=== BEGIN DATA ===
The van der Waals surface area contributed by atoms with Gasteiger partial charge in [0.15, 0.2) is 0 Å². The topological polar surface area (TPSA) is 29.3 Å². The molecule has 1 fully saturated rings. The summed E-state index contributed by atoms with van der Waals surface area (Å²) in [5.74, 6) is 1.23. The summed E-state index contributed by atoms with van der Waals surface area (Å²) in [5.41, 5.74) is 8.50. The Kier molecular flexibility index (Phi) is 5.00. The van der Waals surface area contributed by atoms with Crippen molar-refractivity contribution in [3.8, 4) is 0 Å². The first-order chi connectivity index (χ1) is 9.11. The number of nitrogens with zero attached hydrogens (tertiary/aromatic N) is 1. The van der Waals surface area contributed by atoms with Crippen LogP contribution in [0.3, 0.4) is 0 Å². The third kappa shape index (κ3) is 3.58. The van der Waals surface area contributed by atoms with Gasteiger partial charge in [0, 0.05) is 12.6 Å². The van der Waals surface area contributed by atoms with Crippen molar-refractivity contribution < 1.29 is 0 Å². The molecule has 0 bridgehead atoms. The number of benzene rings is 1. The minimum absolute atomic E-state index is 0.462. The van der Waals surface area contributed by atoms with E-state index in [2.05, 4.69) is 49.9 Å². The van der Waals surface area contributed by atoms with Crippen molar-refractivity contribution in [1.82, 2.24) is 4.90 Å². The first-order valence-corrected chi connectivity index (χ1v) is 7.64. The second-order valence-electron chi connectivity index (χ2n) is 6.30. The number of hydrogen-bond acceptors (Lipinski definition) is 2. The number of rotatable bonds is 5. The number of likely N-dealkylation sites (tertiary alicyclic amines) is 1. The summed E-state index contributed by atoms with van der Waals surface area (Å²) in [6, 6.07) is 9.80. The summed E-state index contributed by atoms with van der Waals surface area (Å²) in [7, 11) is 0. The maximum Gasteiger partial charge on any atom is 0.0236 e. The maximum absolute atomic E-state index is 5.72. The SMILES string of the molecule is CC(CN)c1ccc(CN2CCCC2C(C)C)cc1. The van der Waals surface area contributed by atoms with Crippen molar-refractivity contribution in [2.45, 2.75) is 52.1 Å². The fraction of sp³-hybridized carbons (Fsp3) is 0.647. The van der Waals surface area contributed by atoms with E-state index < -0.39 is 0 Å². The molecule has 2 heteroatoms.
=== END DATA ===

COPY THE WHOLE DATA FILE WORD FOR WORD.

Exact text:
The van der Waals surface area contributed by atoms with Gasteiger partial charge in [0.15, 0.2) is 0 Å². The topological polar surface area (TPSA) is 29.3 Å². The molecule has 1 fully saturated rings. The summed E-state index contributed by atoms with van der Waals surface area (Å²) in [5.74, 6) is 1.23. The summed E-state index contributed by atoms with van der Waals surface area (Å²) in [5.41, 5.74) is 8.50. The Kier molecular flexibility index (Phi) is 5.00. The van der Waals surface area contributed by atoms with Crippen molar-refractivity contribution in [3.8, 4) is 0 Å². The first-order chi connectivity index (χ1) is 9.11. The number of nitrogens with zero attached hydrogens (tertiary/aromatic N) is 1. The van der Waals surface area contributed by atoms with Crippen LogP contribution in [0.3, 0.4) is 0 Å². The third kappa shape index (κ3) is 3.58. The van der Waals surface area contributed by atoms with Gasteiger partial charge in [0, 0.05) is 12.6 Å². The van der Waals surface area contributed by atoms with Crippen molar-refractivity contribution < 1.29 is 0 Å². The molecule has 0 bridgehead atoms. The number of benzene rings is 1. The minimum absolute atomic E-state index is 0.462. The van der Waals surface area contributed by atoms with E-state index in [2.05, 4.69) is 49.9 Å². The van der Waals surface area contributed by atoms with Crippen molar-refractivity contribution in [1.82, 2.24) is 4.90 Å². The first-order valence-corrected chi connectivity index (χ1v) is 7.64. The second-order valence-electron chi connectivity index (χ2n) is 6.30. The number of hydrogen-bond acceptors (Lipinski definition) is 2. The number of rotatable bonds is 5. The number of likely N-dealkylation sites (tertiary alicyclic amines) is 1. The summed E-state index contributed by atoms with van der Waals surface area (Å²) in [6, 6.07) is 9.80. The summed E-state index contributed by atoms with van der Waals surface area (Å²) in [7, 11) is 0. The maximum Gasteiger partial charge on any atom is 0.0236 e. The maximum absolute atomic E-state index is 5.72. The SMILES string of the molecule is CC(CN)c1ccc(CN2CCCC2C(C)C)cc1. The van der Waals surface area contributed by atoms with Crippen molar-refractivity contribution in [2.45, 2.75) is 52.1 Å². The fraction of sp³-hybridized carbons (Fsp3) is 0.647. The van der Waals surface area contributed by atoms with E-state index < -0.39 is 0 Å². The molecule has 2 heteroatoms.